Fabrice Eboué’s Some Like It Rare is a well-done dark comedy that will have audiences begging for seconds.
French filmmaker, Fabrice Eboué, brings his dark-comedy Barbaque stateside under the catchy title Some Like it Rare. The film follows Vincent and Sophie Pascal, married butchers struggling with their shop, marriage, and lives in general. Their shop is vandalized by vegetarians, and when talking to some friends, who also own a butcher shop that is far more successful, they don’t get any support. On the drive home, they see one of the vandals who ransacked their shop and accidentally killed him. While trying to get rid of the body for evidence, they accidentally serve some of the meat to a customer, who absolutely loves it and changes their life forever.
Some Like it Rare Official Trailer
Some Like it Rare is an absolutely wild ride. I’m willing to try most things. I have had that coffee made from the bird that has to poop pit the beans first, a number of different insects, and Taco Bell still doesn’t wreck my system even in my 30s. But the thought of human flesh turns my gut. However, I would be lying if Some Like it Rare didn’t make it look good. In the film, they said the vegan meat was Iranian Pork and got to the price of 60 Euros a Kilo. It was a real delicacy for all those who tried it.
But despite the flavor and the riches, the vegan meat brought the Pascals, the thrill and excitement are what kept it going.
The Haunting Wholesome Hunters
Some Like it Rare really sticks the landing because of its grounded nature. An empty nest married couple who have settled into a routine and have begun resenting each other for not aspiring is very relatable thread. Marina Fois’ Sophie wonderfully captures a woman who hates the man she loves. She is often mean and condescending to outright cruel to Fabrice Eboué’s Vincent. However, it’s not just mean for the sake of being mean, it’s as if it is her only way of being able to motivate him. The things she says and does is to get him to do the opposite.
While not the greatest. way to inspire, it does often work and you can see her heart swell when Vincent is the man she knows he can be.
Fabrice Eboué’s Vincent acts as the audience’s perspective character. Life is just kind of happening to him. And things just happen. Even when things are happening, Vincent doesn’t want them to. However, there is a shift where he begins to stop resisting and start riding the waves. There’s a complete change in his character, the way he moves, the way stands, and the way he talks. He’s done letting things happen, and he begins to take control. It’s a wonderful performance that will win audiences over. If you think you can’t root for a cannibal, Fabrice Eboué will prove you can.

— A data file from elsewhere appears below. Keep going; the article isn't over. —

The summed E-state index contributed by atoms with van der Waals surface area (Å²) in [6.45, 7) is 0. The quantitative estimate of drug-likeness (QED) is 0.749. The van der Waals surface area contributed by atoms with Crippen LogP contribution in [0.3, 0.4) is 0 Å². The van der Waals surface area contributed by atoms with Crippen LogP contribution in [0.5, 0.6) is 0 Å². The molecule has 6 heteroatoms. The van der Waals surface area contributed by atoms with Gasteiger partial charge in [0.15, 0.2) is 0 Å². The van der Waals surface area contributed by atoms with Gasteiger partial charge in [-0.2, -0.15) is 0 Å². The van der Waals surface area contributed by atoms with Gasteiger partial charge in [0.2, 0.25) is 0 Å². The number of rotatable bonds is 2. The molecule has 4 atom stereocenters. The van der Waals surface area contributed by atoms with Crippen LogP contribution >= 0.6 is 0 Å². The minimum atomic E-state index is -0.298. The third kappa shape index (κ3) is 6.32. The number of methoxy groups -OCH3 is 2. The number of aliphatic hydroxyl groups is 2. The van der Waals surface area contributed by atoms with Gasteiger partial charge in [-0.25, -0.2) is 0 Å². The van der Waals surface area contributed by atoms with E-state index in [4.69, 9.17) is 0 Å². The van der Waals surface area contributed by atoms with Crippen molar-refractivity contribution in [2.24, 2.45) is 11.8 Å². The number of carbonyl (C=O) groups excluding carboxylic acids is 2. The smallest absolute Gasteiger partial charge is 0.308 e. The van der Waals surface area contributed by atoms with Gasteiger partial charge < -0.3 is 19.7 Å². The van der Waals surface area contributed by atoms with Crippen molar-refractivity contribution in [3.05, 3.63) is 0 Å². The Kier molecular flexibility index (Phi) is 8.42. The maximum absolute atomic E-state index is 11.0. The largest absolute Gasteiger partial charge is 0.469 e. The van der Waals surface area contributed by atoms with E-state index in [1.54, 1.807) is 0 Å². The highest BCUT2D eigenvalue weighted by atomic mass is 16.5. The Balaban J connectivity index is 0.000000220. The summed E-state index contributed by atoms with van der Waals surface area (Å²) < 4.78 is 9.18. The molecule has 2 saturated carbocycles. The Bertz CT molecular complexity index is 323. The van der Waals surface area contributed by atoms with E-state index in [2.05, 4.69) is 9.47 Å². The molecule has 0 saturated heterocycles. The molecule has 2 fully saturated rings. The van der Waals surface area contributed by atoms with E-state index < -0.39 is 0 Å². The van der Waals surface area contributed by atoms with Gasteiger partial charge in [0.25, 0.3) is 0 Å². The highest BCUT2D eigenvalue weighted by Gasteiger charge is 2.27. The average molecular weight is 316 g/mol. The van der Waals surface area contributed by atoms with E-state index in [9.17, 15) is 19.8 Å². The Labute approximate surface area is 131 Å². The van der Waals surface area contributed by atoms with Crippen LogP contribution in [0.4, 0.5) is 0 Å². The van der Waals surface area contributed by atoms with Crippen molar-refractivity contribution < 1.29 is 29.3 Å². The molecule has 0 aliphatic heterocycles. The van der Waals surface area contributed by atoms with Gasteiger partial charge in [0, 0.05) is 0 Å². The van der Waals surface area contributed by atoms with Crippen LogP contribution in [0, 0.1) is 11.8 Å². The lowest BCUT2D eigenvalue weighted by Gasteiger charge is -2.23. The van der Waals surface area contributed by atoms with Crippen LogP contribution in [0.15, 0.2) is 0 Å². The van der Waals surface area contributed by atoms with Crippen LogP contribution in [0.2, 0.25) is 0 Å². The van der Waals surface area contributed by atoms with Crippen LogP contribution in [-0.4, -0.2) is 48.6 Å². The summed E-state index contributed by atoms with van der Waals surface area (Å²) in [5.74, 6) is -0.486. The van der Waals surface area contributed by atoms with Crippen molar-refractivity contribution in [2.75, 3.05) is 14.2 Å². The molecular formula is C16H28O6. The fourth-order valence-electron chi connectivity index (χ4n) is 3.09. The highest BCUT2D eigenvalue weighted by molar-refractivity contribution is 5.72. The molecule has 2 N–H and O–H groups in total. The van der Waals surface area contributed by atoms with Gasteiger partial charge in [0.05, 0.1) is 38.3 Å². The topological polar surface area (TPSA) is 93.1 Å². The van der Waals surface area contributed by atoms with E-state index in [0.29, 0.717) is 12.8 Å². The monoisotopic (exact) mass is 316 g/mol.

Through Vincent, audiences can also support Fois’ Sophie, but it is entirely dependent on her being on the same team as Vincent. Sophie dives into the whole situation a lot more willingly and maniacally than Vincent does. She may not have been the reason it got started, but she is entirely the reason it goes to where it goes. Vincent doesn’t quite ever project the vibe of a psychopathic killer, despite the numerous kills he achieves. Sophie on the other hand radiates it. It’s a polarizing dynamic that really lets the film go crazy while still feeling grounded. It also allows you to think there’s a possibility for redemption. Even though you know there’s not.
What also helps the Pascals remain the heroes of the movie is that the worst of vegetarians are highlighted in this movie. It is everything that often turns people off and causes them to double down on their carnivorous ways. While there is some exaggeration, the accuracy of what is projected by a large number of vegetarians is undeniable. This is a French Film, and the same unflattering stereotypes of vegetarians are equally identifiable and relatable for an entirely American audience. It’s nice knowing that we share so much in common with the French and that we deal with almost exactly the same problems.
Though, I’m hoping the way Sophie and Vincent deal with vegetarians is limited to the fiction of this story and does not become a shared experience across two countries.
How do you take your steak? Some Like it Rare while others well-done, but regardless now will be disappointed. Some Like it Rare is a wild and thoroughly f****d up dark comedy that will have audiences guiltily laughing and considering the taste of human flesh. It is maliciously morbid, but a damn fun time. It is not a film for everyone. But for fans of dark comedy, slasher films, and with a particularly morbid sense of humor, Some Like it Rare will your new favorite dish. It has a lot of heart, in many ways, and a handful of surprises that will keep audiences engaged from start to finish. I give Some Like it Rare a 4/5.
About Some Like It Rare
Release Date: Playing in select theaters and available on Video-On-Demand October 14, 2022
Directed by: Fabrice Eboué
Written by: Fabrice Eboué, Vincent Solignac
Produced by: David Gauquié and Julien Deris/Cinéfrance Studios
Cast: Fabrice Éboué, Marina Foïs, Jean-Francois Cayrey, Lisa Do Couto Texeira, Victor Meutelet, Stephane Soo Mongo, Virginie Hocq and Christophe Hondelatte
Butchers Vincent and Sophie’s business is going under and their relationship is on the rocks. But their lives are changed forever when Vincent accidentally kills a vegan activist vandalizing their store. To get rid of the corpse, he butchers the body and Sophie accidentally sells the meat. Never has their product been more successful with their customers to the extent that they just might be tempted to kill again…
Will you give Some Like it Rare a taste? How do you like your meat cooked? What are your thoughts on vegans? Let us know and share your recipes with us on Twitter!
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